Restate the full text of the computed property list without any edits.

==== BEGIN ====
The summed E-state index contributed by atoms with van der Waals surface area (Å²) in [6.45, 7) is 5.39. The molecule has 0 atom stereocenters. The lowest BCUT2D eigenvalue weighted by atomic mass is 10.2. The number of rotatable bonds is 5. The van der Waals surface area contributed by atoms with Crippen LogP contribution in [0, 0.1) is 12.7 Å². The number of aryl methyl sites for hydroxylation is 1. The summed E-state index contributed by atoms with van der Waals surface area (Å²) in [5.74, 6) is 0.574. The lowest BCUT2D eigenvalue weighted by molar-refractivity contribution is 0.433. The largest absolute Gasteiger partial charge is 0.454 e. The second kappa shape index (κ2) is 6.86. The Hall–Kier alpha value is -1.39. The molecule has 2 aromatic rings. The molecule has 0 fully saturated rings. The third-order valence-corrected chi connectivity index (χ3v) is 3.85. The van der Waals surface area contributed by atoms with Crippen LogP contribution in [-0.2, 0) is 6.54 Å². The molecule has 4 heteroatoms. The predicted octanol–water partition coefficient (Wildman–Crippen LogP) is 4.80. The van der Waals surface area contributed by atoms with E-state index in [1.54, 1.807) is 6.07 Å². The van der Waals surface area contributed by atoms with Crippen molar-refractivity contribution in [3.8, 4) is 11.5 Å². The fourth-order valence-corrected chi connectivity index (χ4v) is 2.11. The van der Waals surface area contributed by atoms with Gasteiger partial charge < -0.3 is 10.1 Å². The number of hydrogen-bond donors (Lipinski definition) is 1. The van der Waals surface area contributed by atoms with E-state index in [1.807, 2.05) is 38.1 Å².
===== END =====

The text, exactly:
The summed E-state index contributed by atoms with van der Waals surface area (Å²) in [6.45, 7) is 5.39. The molecule has 0 atom stereocenters. The lowest BCUT2D eigenvalue weighted by atomic mass is 10.2. The number of rotatable bonds is 5. The van der Waals surface area contributed by atoms with Crippen LogP contribution in [0, 0.1) is 12.7 Å². The number of aryl methyl sites for hydroxylation is 1. The summed E-state index contributed by atoms with van der Waals surface area (Å²) in [5.74, 6) is 0.574. The lowest BCUT2D eigenvalue weighted by molar-refractivity contribution is 0.433. The largest absolute Gasteiger partial charge is 0.454 e. The second kappa shape index (κ2) is 6.86. The Hall–Kier alpha value is -1.39. The molecule has 2 aromatic rings. The molecule has 0 fully saturated rings. The third-order valence-corrected chi connectivity index (χ3v) is 3.85. The van der Waals surface area contributed by atoms with Crippen LogP contribution in [-0.2, 0) is 6.54 Å². The molecule has 4 heteroatoms. The predicted octanol–water partition coefficient (Wildman–Crippen LogP) is 4.80. The van der Waals surface area contributed by atoms with E-state index in [1.54, 1.807) is 6.07 Å². The van der Waals surface area contributed by atoms with Crippen molar-refractivity contribution in [3.8, 4) is 11.5 Å². The fourth-order valence-corrected chi connectivity index (χ4v) is 2.11. The van der Waals surface area contributed by atoms with Gasteiger partial charge < -0.3 is 10.1 Å². The number of hydrogen-bond donors (Lipinski definition) is 1. The van der Waals surface area contributed by atoms with E-state index in [1.807, 2.05) is 38.1 Å².